In 2013, MV Rhosus, which previously sailed with a Moldovan flag, was supposedly projected to travel from Batumi Port, Georgia, to Biera, Mozambique. The vessel was carrying 2,750 metric tons of ammonium nitrate as cargo. However, because of technical problems that hindered its seaworthiness, the vessel was forced to enter Beirut Port in Lebanon.
Upon inspection, Beirut Port State Control officers found deficiencies and banned the vessel from sailing. This situation subsequently left the vessel stranded in Beirut along with its cargo.
Records show that the majority of the ship’s Ukrainian crew were repatriated around 2013-14 on grounds that they were in “imminent danger” due to the explosive nature of the cargo on board. However, four crewmen and the ship’s master were detained for a longer period before being successfully released through the application “of urgent matters” to a court in 2014.
Their counsel relied on the basis of violations of the right to personal freedom, which is protected under the constitution of Lebanon and the International Convention of Human Rights and Personal Freedoms.
Possible cause of the Beirut explosion
While the crew and master were finally released, the confiscated cargo and the vessel were to be auctioned or otherwise disposed of. However, the auction never took place and the highly explosive cargo was poorly stored. Improper storage of the cargo is suspected to be the cause of the recent explosion in Beirut. It is worth noting that poorly stored ammonium nitrate is notoriously known to be highly explosive.
Lebanese officials stated that the cargo was stored for years in unsafe conditions at the port. This poor management of the confiscated and stranded cargo resulted in the abandonment of the cargo with lack of surveillance and control.
It is worth noting that the master of the vessel at that time, Boris Prokoshev, told an interviewer that the Lebanese government should have gotten rid of the vessel right away instead of confiscating it and demanding fees for harboring. This indicates that the involved officials may have contributed to the negligence that ultimately led to the massive explosion.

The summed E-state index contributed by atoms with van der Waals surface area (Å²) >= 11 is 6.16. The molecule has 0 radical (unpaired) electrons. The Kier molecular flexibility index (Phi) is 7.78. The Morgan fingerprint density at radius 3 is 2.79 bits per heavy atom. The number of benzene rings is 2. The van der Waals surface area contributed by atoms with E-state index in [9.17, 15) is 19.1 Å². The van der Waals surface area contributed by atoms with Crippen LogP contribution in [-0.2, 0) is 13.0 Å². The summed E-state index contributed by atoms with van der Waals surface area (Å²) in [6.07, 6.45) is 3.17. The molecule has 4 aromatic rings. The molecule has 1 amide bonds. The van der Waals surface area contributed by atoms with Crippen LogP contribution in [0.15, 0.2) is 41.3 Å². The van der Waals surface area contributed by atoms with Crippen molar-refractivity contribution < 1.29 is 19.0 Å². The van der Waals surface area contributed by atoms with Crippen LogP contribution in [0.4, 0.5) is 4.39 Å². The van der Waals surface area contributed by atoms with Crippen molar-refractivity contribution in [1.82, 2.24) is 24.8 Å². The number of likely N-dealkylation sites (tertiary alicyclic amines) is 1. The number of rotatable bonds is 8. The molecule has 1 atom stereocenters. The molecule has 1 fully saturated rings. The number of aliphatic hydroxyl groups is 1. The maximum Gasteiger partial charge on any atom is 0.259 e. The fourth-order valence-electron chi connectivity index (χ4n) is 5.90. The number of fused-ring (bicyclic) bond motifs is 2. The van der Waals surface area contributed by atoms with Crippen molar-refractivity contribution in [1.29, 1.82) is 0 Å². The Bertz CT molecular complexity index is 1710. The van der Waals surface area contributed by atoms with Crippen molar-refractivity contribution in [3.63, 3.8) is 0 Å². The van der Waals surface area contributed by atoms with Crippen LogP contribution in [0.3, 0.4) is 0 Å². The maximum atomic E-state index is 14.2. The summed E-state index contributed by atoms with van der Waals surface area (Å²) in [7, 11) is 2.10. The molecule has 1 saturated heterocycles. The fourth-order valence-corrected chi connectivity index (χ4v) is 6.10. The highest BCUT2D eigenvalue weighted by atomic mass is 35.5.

Legal framework in Indonesia
After consolation and support poured in from various organizations worldwide, the incident presents an opportunity for countries to reflect on this catastrophic event. Notably, countries should consider how the management of cargo is often neglected, especially on confiscated and/or abandoned cargo.
As mentioned above, explosions stemmed from poor management of ammonium nitrate is not unheard of. The Texas Historical Association mentioned that an explosion in Texas City in 1947 was caused by 2,300 US tons (about 2,090 metric tons) of ammonium nitrate. The explosion resulted in fires that damaged more than 1,000 buildings and killed nearly 400 people.
The report related to the Beirut incident showed that the cargo was stored at the site for the past six years after the court order. This showed not only slow uptake by the Lebanese government in handling the goods, but also the potential absence of relevant regulations that could have prevented the explosion.
The Indonesian government should view this incident as a sign to focus on the management of confiscated goods. This is of great importance in order to reduce the possibilities of such incident from occurring in Indonesia.
Viewing the circumstances of the Beirut explosion from an Indonesian regulatory framework, one may take the view that the cargo may have been treated as a state-confiscated asset (barang rampasan negara), as the cargo was confiscated and moved to a warehouse after a court order and was intended to be auctioned off later on.